During the Summer Institute in Nicaragua in 2017, a group of participants found two centrifuges in the hospital’s equipment graveyard. With parts from one broken machine, the group was able to repair one of the centrifugues and return it to the hospital’s lab.


  2. Welding: Even some of the smallest, most rural towns we work in have a welder! Welders typically repair cars, motorcycles, build railings, and other metalwork. EWH participants often contract their services for projects to benefit the hospital.

    EWH participants often find that oxygen canisters are not being carried safely. One group consulted with local staff, designed a safer solution, and hired a local welder to make it happen.

    EWH participants in Cambodia found a broken gurney that required welding. They rode their bicycles around town, found a man with a welding machine, and were able to communicate their need. The welder and his friend drove to the hospital, picked up the broken gurney, brought it home and repaired it, and then returned it to the hospital.


  3. Carpentry: Furniture in low-resource settings is often built locally because it is cheaper than importing furniture. For this reason, many towns have skilled carpenters. Much like the welders, EWH participants have been able to hire carpenters for special projects.

    Many hospitals lack seating options, both in waiting rooms and in wards. After speaking with a nurse in the pediatric department, EWH participants in Rwanda hired a local carpenter to build stools and benches for parents of patients to sit on.


  4. Electronics and hardware shops: Sometimes found in the same markets that sell meat and produce, electronics and hardware shops are usually family-owned and packed with tools and components, new and used. These small shops are the first place technicians and EWH participants alike look for spare parts.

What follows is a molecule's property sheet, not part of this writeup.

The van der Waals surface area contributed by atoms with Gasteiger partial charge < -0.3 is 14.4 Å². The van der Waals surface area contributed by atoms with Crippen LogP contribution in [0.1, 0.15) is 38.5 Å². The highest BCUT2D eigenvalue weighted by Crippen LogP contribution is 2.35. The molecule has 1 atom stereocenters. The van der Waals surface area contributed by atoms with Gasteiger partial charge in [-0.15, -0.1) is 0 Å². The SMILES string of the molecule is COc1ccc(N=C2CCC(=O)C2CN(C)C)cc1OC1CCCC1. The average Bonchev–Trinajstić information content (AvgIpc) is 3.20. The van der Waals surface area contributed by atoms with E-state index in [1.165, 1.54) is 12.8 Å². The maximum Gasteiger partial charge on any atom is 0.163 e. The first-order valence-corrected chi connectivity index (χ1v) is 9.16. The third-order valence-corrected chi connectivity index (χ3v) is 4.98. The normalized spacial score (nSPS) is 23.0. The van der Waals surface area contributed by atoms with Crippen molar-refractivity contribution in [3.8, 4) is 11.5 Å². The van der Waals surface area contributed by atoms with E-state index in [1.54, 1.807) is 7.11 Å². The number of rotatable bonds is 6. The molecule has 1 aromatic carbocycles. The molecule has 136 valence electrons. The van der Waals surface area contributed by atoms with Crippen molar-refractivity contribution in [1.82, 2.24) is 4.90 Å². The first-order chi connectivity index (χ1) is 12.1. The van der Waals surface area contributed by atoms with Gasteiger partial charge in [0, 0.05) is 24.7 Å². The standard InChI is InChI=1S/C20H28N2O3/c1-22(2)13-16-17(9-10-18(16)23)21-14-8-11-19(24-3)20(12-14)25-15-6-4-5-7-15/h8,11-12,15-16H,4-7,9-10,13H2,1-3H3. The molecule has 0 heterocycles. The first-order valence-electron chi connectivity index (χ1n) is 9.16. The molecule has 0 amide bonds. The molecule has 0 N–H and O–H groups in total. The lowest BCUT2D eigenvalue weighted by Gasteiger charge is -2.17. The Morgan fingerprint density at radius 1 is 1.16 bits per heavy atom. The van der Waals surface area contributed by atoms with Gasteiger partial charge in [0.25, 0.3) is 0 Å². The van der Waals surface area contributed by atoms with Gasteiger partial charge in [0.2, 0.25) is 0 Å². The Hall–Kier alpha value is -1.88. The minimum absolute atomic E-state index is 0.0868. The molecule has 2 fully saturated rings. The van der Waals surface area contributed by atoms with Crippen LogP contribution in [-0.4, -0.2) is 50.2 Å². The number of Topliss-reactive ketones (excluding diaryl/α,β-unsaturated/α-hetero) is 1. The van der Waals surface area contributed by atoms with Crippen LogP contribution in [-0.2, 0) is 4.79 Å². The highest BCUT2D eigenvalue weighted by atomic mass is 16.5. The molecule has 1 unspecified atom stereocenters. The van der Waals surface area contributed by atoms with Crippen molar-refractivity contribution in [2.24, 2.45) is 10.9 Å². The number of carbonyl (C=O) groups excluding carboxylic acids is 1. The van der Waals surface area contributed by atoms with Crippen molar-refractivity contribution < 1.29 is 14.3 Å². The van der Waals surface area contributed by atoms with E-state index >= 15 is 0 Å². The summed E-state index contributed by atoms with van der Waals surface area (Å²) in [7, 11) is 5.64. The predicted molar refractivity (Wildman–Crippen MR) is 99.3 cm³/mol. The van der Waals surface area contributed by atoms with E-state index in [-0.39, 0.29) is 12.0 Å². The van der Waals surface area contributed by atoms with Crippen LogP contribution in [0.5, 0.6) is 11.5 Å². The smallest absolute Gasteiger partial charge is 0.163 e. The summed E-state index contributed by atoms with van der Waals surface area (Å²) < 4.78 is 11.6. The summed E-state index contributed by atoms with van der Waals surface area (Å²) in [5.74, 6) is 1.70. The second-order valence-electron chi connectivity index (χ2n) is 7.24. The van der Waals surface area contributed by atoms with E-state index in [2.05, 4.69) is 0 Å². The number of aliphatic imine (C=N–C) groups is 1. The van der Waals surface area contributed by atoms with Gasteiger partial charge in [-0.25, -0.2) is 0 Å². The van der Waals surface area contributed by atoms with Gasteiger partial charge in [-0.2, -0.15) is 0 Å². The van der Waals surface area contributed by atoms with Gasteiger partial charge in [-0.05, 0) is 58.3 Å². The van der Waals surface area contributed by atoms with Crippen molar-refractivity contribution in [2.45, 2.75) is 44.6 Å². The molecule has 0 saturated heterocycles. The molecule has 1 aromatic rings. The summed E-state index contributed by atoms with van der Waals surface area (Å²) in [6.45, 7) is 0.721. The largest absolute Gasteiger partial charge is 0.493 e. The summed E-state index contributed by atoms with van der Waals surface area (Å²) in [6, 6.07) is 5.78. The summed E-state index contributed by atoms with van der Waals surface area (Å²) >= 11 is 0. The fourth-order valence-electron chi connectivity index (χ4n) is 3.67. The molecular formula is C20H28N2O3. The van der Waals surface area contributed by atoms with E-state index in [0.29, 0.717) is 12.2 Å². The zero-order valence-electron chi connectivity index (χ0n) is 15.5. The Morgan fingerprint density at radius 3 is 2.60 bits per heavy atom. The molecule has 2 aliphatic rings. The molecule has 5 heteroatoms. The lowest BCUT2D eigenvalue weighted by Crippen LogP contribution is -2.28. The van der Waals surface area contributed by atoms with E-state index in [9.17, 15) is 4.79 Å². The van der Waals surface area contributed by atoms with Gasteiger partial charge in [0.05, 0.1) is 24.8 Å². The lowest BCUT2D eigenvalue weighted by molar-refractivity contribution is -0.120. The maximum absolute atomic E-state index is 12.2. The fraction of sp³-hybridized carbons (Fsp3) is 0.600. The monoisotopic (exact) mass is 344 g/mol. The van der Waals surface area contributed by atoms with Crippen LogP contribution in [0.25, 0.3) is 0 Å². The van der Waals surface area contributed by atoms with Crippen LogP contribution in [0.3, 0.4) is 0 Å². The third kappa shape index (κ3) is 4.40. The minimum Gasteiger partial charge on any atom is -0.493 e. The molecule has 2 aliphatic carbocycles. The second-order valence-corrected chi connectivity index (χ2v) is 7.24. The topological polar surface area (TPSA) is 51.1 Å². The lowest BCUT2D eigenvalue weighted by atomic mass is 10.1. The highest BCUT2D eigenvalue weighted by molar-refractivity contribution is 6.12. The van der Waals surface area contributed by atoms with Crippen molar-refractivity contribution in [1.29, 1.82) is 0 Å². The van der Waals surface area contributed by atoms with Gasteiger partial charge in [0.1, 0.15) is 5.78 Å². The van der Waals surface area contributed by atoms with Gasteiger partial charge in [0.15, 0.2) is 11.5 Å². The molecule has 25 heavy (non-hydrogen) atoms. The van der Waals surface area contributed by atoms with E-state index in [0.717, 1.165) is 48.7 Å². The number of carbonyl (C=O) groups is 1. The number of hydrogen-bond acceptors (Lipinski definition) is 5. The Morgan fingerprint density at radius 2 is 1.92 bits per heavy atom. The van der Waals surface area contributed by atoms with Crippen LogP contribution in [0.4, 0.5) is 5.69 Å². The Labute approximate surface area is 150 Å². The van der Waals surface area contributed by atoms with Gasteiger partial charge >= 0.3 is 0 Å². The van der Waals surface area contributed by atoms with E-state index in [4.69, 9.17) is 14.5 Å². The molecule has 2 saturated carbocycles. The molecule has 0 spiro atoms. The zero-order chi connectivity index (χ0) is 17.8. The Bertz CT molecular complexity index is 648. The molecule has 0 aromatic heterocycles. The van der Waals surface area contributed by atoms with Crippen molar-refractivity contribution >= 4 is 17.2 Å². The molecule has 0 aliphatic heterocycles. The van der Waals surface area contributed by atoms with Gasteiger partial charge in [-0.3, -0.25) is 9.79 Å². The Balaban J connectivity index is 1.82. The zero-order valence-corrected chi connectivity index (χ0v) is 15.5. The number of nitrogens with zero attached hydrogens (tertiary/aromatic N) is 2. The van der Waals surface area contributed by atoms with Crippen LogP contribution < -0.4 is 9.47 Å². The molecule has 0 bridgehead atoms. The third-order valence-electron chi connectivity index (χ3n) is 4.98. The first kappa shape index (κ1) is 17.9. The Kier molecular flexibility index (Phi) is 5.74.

EWH participants are often surprised at what they can find at shops such as the ones above. Shopping for spare parts and tools is one rewarding way participants immerse in local life.

  5. Human resources: Humans are adaptive and resilient. People in low-resource environments are incredibly accomplished at innovating new solutions with the resources available. A nurse trained to use a new infant incubator can train the rest of the maternity ward. Technicians with limited formal training but years of experience may quickly diagnose a broken centrifuge or build a specialized tool in order to open up a machine for service. Regardless of where you are in the world, people are at the center of healthcare, and it’s people who make healthcare work.

Participants in Uganda pose with hospital staff after working together to repair most of the dental chairs, none of which were fully functioning before.


These resources aren’t a replacement for the equipment and parts manufacturers available in high-income countries. However, when they’re all brought together, remarkable solutions can be found that put equipment back to work diagnosing and treating patients.

At the end of the day, all resources on this planet are finite. EWH participants find themselves better problem solvers from exposure both to low-resource environments and the dedicated staff who make our partner hospitals run despite the challenges.